If you've been paying attention to some of my recent writing you may have noted a more downbeat and reflective tone. The open secret behind a lot of this reflection is that the business I co-founded has stopped operating and is shutting down.
Naturally, this was a really big disappointment for all of us. Rationally, I know I will almost certainly have worse days in my life, but the way I felt the day we had to break the news to our team that we were out of money is not something I want to experience ever again. It felt like I'd let everyone down, from our investors and service providers, to our homeowners who spent their time and money with us, right on down to the dogs who wouldn't get to spend days at our office anymore.
After a little bit of time, I don't feel ashamed of the failure or have a desire to whitewash our story. We have no need for flowery "sunset" euphemisms. We took a big swing, and we didn't connect.1 The disappointment lingers, but I have a big sense of pride in what we built, our culture of communication, speed, and continuous improvement, as well as the hard problems we were able to attack and make a dent in before we ran out of fuel.
I think calling attention to lessons learned when things don't go as planned and the practice of writing post mortems is just as valuable as hearing the success stories that inspire us to take those big swings. Jim's version of ours is here:
It's a really succinct summary of the many factors that led to us not being able to make the business work. The biggest lesson not spelled out in that post that I've internalized is one that's really painful as a "product guy." It was a line I've heard many times but didn't really and truly understand until recently- the market is way more important than the product.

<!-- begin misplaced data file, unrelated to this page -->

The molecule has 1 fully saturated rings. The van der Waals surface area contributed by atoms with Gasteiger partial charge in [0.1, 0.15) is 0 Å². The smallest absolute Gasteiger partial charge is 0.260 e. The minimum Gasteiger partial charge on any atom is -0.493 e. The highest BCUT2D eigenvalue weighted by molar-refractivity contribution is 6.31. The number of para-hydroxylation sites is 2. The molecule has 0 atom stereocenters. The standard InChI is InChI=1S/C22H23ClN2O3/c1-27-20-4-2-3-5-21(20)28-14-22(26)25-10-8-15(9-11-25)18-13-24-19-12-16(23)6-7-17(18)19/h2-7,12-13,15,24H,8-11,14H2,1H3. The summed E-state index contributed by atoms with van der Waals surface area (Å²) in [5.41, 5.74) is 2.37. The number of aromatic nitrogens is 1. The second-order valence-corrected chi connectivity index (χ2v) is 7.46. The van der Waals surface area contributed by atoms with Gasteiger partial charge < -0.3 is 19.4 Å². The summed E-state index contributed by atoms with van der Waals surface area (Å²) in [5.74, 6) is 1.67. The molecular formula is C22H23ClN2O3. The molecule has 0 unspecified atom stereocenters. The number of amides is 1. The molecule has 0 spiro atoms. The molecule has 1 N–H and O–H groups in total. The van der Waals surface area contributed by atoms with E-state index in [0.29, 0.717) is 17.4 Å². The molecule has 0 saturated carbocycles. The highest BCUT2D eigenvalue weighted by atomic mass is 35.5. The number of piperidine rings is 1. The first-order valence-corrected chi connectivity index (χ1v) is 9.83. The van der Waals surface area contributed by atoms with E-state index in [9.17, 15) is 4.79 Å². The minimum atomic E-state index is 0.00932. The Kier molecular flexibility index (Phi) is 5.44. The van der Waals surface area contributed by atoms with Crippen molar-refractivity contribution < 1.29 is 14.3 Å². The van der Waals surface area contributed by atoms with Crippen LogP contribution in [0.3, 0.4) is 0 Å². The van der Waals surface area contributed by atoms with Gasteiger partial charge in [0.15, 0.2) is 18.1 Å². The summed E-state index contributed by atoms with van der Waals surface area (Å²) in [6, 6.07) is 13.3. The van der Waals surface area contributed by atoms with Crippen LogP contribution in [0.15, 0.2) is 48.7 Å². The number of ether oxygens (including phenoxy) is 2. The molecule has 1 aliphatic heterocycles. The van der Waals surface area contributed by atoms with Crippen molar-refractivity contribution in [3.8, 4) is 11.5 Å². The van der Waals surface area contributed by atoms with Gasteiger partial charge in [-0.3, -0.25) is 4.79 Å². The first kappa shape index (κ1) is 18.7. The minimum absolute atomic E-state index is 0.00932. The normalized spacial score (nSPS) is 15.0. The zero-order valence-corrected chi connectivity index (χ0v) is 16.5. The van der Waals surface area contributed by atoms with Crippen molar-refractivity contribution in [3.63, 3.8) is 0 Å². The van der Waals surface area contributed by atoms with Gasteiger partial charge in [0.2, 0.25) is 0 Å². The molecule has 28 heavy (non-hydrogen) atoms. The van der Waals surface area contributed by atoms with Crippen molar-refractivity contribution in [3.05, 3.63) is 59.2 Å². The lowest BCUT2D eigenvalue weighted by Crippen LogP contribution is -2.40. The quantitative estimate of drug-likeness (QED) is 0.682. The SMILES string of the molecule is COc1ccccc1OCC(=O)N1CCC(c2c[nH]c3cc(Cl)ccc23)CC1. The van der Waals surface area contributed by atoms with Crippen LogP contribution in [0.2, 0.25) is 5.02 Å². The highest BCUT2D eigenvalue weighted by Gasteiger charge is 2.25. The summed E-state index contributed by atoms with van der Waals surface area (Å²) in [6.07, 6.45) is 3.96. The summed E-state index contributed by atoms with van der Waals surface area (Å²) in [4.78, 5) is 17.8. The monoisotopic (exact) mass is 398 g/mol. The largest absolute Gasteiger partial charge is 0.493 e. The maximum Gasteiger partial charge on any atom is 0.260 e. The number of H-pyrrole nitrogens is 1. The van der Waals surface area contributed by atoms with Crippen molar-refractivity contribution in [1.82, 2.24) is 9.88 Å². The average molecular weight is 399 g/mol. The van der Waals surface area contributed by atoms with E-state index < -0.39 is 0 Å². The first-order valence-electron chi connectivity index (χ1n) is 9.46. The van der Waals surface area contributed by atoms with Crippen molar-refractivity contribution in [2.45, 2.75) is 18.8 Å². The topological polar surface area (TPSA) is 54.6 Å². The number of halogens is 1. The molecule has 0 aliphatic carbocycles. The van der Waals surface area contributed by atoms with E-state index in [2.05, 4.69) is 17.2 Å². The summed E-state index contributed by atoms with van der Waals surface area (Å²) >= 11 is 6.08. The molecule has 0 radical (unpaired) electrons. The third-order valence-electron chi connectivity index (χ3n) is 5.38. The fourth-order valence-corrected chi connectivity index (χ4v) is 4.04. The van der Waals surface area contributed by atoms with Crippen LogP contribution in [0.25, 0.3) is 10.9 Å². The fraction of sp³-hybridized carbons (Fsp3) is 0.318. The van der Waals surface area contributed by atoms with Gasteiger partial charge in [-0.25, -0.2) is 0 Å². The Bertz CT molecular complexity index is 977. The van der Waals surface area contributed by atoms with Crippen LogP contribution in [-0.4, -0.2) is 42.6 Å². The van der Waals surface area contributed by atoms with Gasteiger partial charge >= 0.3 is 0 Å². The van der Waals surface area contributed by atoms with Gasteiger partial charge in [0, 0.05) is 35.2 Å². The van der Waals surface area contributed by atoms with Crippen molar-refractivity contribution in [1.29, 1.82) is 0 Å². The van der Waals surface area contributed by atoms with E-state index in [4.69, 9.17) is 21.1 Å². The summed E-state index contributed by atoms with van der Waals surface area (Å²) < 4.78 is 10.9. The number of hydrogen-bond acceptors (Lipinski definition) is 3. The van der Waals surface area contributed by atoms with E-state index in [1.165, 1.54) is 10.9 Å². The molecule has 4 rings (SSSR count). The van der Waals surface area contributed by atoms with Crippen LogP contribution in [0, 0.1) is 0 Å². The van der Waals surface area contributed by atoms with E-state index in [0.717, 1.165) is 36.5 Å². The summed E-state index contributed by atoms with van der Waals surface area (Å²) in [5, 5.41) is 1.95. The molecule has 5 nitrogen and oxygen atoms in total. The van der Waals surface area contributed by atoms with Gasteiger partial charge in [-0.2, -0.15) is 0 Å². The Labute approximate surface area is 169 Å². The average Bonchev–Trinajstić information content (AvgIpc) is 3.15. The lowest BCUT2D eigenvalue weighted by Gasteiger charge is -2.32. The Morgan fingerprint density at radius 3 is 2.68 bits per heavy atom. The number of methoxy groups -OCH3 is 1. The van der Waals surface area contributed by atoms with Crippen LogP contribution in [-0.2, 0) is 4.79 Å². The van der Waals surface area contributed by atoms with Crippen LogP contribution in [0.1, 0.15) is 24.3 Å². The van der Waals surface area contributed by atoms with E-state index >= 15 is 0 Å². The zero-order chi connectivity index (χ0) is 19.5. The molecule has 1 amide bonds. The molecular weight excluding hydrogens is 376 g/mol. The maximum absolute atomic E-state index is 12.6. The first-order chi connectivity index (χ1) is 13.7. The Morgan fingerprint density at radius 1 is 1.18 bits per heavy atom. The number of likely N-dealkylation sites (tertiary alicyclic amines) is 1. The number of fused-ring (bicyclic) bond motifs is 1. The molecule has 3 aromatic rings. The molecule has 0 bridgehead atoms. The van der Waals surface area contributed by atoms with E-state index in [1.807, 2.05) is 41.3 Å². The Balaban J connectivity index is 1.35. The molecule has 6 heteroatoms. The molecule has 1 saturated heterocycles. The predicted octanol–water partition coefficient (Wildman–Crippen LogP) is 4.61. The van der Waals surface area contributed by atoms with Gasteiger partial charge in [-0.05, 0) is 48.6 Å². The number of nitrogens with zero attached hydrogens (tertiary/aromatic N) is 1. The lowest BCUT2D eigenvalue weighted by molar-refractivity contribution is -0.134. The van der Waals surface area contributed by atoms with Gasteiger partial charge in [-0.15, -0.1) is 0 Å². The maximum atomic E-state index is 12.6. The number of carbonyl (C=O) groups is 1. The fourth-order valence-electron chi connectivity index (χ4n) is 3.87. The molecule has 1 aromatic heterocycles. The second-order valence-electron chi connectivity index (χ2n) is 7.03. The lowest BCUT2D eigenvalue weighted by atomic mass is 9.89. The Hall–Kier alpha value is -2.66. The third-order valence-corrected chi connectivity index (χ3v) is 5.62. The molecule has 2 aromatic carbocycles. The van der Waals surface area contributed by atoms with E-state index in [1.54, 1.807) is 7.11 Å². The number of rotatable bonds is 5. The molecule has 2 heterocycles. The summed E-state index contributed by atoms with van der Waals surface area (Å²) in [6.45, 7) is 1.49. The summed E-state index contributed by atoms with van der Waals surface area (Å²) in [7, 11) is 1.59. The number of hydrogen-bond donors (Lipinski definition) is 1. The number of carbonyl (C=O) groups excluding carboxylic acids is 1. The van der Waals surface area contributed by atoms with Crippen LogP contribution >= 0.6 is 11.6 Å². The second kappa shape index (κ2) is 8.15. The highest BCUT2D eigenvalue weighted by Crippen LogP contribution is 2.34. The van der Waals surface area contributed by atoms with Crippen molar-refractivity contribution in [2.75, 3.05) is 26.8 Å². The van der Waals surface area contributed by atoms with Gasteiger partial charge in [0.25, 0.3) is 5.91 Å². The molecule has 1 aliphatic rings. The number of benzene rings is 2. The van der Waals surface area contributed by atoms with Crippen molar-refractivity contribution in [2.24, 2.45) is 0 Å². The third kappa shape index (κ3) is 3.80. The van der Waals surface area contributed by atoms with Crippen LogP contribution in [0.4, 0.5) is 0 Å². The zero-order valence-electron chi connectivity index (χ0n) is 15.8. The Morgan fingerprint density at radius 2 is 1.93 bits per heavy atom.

I can link the famous Mark Andreessen post but hopefully most have read it already. I did way back when, and didn't learn the lesson, but it's so blindingly obvious in retrospect. Even the best product in a market that isn't good enough or isn't ready will still fail to generate a sustainable business.
The iPhone is arguably the most successful single product in history not purely because Apple states that its mission is to make great products, it's mostly because the smartphone market is maybe tied with railroads as the greatest market in human history.2
I still believe in creating great products — it's the main thing that motivates creators. But, I have a new passion for minimizing wasted effort starting with laser targeting the right market first, then building the best possible product that fits that market, and making the iteration cycles take as little calendar time as possible.
I do still have a perfectionist instinct to indulge by making the things that I'm proud to share with others, but in the future I will make sure it's a labor of love first and any business that comes out of it is a bonus.
In the end, my Haven stock is not going to make me wealthy and I do not have an "exit" on my resume. But, compared to the opportunity costs of a more comfortable job or a bigger salary, I believe the last few years with Haven and what is now SmarterHQ before that have given me an education I couldn't have gotten any other way. I'm excited to leverage that hard fought knowledge and learn even more in what I do next.
One of our Haven lunch and learn speakers3 said something that really stuck with me. I don't remember the exact quote so I'll paraphrase:
This is not a line of work that has a high probability of success, but nobody here is going to starve. If you stay in it long enough and learn enough, you're probably going to be successful.
It may take me a year or five or ten, but if I'm fortunate enough to stay on this Earth, I see myself taking another ride on the founder rollercoaster. There's always more to learn, and there's no better way to learn than by doing.
Maybe I can use this metaphor to get my twitter circle to start arguing about hitting a home run vs. a major league pitcher vs. hitting a hole in one from the tips on a PGA tournament par 3 again.↩
Almost all of this particular point is I'm sure cribbed from / better articulated by the brilliant Ben Thompson of Stratechery whom you should be reading and subscribing to if you are interested in the business of tech.↩
Another thing I think we did way better than any other version I've been a part of in the past↩